The trauma of chemotherapy-induced alopecia is well documented. However, less is known about how the stereotypical cancer identity affects social interactions.
The aim of this study is to explore women’s experiences of hair loss resulting from breast cancer treatment, from a sociological perspective.
Twenty-four women who had been treated for early-stage breast cancer or ductal carcinoma in situ were interviewed. References to hair (loss) were isolated from their narratives.
Findings confirm previous research that hair loss can be traumatic. The stigma attached to both having a cancer patient identity and nonconformity with norms of appearance means that women must decide how much to reveal and to whom. An unexpected finding was that distressing experiences were reported by some women who had not lost their hair.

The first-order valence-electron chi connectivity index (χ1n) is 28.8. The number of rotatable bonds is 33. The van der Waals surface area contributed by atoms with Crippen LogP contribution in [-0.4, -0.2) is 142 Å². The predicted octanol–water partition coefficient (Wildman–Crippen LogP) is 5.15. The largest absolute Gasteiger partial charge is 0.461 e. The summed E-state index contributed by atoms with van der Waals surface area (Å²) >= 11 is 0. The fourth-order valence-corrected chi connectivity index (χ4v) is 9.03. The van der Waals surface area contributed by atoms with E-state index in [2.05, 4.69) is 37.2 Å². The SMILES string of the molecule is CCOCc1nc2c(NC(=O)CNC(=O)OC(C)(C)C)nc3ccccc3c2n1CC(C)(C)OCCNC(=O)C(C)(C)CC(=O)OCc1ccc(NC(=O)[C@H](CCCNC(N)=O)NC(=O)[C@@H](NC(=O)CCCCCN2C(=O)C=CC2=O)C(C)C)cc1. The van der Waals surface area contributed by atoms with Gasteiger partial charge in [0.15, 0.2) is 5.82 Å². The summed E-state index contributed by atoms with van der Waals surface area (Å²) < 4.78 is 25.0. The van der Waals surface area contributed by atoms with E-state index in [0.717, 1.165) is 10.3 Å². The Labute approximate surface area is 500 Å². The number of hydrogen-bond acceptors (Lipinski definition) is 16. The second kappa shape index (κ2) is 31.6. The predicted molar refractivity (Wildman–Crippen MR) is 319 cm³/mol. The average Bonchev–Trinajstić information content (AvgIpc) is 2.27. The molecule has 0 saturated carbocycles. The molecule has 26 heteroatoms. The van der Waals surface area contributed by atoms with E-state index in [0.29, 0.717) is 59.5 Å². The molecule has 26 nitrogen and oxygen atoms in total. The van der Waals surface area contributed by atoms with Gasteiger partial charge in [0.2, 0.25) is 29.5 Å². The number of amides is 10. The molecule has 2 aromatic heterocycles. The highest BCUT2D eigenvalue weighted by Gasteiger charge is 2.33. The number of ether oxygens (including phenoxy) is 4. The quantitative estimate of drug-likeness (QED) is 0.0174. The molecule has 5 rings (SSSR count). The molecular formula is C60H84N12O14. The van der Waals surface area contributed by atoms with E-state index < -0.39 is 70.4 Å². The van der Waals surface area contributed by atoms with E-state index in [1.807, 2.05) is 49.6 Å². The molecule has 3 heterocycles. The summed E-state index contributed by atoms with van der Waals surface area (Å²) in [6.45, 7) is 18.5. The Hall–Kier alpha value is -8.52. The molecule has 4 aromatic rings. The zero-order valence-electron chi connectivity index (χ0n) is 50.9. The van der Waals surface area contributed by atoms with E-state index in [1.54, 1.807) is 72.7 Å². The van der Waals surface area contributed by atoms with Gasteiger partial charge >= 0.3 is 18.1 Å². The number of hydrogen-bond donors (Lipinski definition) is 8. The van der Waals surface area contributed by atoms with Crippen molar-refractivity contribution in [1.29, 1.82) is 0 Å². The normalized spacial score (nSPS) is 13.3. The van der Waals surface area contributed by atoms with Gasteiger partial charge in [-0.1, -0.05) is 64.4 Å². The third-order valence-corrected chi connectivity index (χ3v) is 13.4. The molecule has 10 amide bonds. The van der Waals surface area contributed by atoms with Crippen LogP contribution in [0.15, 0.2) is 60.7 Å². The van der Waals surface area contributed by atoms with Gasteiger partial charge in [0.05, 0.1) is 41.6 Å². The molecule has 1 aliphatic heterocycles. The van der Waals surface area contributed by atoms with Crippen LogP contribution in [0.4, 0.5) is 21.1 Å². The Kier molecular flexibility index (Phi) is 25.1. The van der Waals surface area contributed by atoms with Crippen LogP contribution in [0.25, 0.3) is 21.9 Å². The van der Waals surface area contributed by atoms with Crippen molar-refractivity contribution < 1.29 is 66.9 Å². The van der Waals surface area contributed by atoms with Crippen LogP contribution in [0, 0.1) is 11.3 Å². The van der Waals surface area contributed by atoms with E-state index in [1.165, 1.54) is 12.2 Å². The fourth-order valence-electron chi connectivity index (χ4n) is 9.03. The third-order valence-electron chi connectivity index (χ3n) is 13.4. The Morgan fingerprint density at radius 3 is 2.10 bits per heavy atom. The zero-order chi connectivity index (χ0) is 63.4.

Hair is important to identity; therefore, there are implications for social interactions whether women decide to disguise their hair loss or not. There may also be implications for women who do not lose their hair because they fail to conform to the stereotypical appearance of the bald cancer patient. Future research should consider the role of stereotypes in patient experiences.
Implications for Practice:
Nurses should provide sufficient information and support to prepare patients for the impact on self-perception and social interactions when facing hair loss. Also, patients should be forewarned about the possible implications of not conforming to the cancer stereotype. In addition, greater education among the wider population about the possible side effects of cancer treatments may prevent women feeling stigmatized while already undergoing a stressful experience.